Have A Snarkfest With Sartalics, The Font Designed For Sarcasm

Three BBH Barn interns in the New York office were tasked with creating a campaign using the theme, "change perception famously."

And so the font Sartalics was born.

Sartalics is a reverse italics font to be used when tweeting, emailing or updating your Facebook status with a sarcastic comment. I can't tell you how many sarcastic text messages I've had to explain with a follow-up phone call. Winds up defeating the purpose of the initial text. Sarcasm is a hard emotion to convey, when you're not face-to face with someone -- though this invention should help matters.

"Working around the creative brief for ten weeks, the interns really took the change perception part seriously. [They] knew that with communication going digital, it's impossible to... be sarcastic without having ... to clarify when people misunderstand," said June Kim, BBH Barn intern.

The interns are taking their creation a step further, hoping that Sartalics grabs the attention of major technology companies that can make Sartalics an official, adopted font.

Twitter users can visit and authorize their Twitter account to act as a virtual signature approving the adopted use of Sartalics.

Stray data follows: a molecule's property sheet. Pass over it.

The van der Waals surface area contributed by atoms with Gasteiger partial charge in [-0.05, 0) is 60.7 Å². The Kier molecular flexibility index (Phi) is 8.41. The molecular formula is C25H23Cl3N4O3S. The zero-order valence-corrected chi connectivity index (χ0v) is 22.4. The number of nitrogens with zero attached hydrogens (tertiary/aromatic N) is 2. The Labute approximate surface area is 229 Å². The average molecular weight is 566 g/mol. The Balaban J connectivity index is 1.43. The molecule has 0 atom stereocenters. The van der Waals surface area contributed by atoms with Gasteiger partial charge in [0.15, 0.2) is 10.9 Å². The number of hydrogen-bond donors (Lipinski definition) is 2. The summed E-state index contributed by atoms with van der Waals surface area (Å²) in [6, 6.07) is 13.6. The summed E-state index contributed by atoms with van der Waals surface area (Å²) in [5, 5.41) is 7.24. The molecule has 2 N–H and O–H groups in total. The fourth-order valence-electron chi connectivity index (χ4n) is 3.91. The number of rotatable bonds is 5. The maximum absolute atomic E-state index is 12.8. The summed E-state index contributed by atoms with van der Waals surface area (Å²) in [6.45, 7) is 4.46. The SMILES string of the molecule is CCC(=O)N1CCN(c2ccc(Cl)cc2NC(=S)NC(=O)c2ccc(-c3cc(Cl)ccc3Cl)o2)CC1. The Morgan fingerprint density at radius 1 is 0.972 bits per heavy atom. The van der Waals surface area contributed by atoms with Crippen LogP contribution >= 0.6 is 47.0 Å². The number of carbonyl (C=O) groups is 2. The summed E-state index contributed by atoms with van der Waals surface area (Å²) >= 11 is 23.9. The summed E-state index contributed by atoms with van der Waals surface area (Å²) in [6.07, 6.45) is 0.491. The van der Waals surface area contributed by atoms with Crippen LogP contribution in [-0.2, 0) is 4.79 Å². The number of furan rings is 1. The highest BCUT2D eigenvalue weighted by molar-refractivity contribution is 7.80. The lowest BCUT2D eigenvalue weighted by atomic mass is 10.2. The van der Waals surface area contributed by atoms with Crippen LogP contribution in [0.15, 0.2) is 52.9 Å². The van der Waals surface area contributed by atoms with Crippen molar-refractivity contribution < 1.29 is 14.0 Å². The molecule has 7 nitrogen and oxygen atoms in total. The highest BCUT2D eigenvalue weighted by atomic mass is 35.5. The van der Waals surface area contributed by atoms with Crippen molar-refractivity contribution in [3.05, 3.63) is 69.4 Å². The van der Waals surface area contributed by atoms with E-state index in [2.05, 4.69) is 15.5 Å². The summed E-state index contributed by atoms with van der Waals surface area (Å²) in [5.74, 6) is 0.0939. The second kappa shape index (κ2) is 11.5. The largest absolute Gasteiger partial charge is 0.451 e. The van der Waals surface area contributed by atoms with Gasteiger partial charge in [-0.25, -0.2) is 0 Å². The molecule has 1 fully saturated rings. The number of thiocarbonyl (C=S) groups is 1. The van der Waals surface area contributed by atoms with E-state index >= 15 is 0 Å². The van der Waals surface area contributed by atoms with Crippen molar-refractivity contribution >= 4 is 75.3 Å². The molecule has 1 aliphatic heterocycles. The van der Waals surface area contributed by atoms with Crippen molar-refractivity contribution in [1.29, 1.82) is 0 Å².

Once the interns receive 10,000 signatures, the messages will be sent to the personal Twitter accounts of executives at Twitter, Facebook, Google, Microsoft, Yahoo, YouTube, Apple and Tumblr, with hopes that Sartalics will become an actual font. Watch a tutorial here.

In addition, the interns also created "personalized videos for some influencers who have expressed a need for a sarcasm font," continued Kim.

Here's hoping Sartalics makes the cut. When was the last time a new font was added to Microsoft Word? Am I being serious or sarcastic? If only there was a font to determine that...

1 comment about "Have A Snarkfest With Sartalics, The Font Designed For Sarcasm".
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  1. Garrett Moffitt from SoP, August 9, 2011 at 2:14 p.m.

    Why bother with the hassle of a new font? It's a pain to distribute, and get accepted.
    Why not use a preexisting character? The tilda(~) comes to mind.

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